After this experience, I yearned to learn more.  But how do we learn anything about an animal that is so well evolved to its natural environment that it is difficult to lay eyes on?  Well, the signs that they leave behind is a good place to start.  Tracks, scratching posts, kills and even their scat can provide us with valuable insight into the lives of jaguars.  Fortunately, advances in technology have also allowed us get a look into the lives of secretive animals like jaguars that we never have before.

Camera traps are motion-sensor cameras that can be fixed to a tree and left in the field to collect data.  Set along trails, roads, rivers, lakes, streams and other areas where animals are known to frequent, camera traps can take pictures or video of any animal that passes in front of it.  And these images are not just for gathering images of these beautiful cats, they provide us with critical information as well.

Spotted animals like jaguars (as well as other spotted cats such as ocelots, margay and oncilla) can be identified by the unique spot patterns on their sides.  Identifying a number of individual animals in one area, gives us an opportunity to estimate the population in the area.  Each photo is also stamped with a time and date so you can begin to understand how and when animals are moving around.

Other species walking past and triggering the camera provides insight into the diversity and abundance of prey available in a given area.  This last factor is perhaps the most important factor in understanding jaguar populations.  The more food, the more jaguars.  This factor helps you understand jaguar conflicts with people.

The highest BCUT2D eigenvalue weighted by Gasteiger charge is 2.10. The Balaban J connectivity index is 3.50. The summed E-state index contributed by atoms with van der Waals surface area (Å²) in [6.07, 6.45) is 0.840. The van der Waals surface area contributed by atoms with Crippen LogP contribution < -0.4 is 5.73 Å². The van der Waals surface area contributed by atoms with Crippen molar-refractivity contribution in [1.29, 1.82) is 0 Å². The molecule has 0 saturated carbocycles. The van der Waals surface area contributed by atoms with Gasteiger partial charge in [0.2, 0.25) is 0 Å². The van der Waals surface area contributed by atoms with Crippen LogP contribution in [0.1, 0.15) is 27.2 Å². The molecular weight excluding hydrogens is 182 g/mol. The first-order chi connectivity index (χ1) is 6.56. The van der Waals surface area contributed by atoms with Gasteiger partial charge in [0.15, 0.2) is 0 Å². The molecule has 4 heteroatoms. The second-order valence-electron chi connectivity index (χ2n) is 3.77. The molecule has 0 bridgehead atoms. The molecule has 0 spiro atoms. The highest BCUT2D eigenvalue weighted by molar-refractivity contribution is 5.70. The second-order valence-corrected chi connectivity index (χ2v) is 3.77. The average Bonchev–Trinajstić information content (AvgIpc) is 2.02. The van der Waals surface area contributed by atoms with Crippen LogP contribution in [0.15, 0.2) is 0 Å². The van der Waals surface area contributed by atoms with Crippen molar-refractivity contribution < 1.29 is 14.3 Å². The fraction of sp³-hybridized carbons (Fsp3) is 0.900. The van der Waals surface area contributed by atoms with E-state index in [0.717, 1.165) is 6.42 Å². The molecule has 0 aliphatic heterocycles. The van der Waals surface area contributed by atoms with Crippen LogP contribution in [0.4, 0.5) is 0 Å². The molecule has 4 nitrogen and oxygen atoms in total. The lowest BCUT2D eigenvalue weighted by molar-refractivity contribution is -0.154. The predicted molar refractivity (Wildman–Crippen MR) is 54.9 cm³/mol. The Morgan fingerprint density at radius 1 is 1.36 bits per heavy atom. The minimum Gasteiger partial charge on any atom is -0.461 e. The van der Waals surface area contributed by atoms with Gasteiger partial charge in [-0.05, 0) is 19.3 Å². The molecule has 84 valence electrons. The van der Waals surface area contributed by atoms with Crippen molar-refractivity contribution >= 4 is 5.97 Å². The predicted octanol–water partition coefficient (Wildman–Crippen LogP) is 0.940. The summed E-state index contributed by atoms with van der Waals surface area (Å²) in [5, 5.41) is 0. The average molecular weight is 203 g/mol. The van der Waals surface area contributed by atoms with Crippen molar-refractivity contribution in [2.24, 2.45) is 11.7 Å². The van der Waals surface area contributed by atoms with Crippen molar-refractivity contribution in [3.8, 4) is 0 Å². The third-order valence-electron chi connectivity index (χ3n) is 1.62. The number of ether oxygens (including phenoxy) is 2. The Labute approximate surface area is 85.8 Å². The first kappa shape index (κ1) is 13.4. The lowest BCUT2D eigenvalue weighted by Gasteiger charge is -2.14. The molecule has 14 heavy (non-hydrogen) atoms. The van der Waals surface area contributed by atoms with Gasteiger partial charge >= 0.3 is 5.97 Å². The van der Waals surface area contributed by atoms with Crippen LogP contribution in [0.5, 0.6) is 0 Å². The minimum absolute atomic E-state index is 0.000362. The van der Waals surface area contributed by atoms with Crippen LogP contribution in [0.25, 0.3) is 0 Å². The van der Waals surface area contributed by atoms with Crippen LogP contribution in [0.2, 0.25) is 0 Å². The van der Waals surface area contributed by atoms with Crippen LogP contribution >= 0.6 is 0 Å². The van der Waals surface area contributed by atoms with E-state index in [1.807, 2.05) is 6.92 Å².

When natural prey is in decline, jaguars seek alternatives – often in the form of cattle, dogs or other domestic animals – which puts them in direct conflict with people and communities that live near to them.

The placement of cameras over an area allows you to understand how they are distributed, and recaptures of individuals on multiple cameras allow you to understand how they move and interact with one another. Camera traps can help us to understand and manage this relationship in a way that benefits both the people and the jaguars that help maintain the balance in their forest habitat.

It was my encounter that inspired me to return to Guyana, and, with the permission of the Guyana Environmental Protect Agency, and the support of a number of project partners, I have been given the opportunity of executing a camera trapping project in the Kanuku Mountains.  I look forward to working with the Kanuku Mountain communities in developing a project that provides insight into jaguar populations in one of Guyana’s newest protected areas. 

By Matt Hallett – ‘The magic and the mystery of the jaguar’ – from Guyana Times Sunday Magazine

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2 Thoughts on “World Travels: Guyana – Land of the jaguar

  1. Ha! You make me feel so inadequate. The most exciting thing I have done recently is sit on my couch and eat Cheetos 🙂

    • hehe. I can only imagine the comical cheetah, in the commercials, sitting next on the couch, legs and arms crossed, and bouncing one leg up and down “you done yet!?”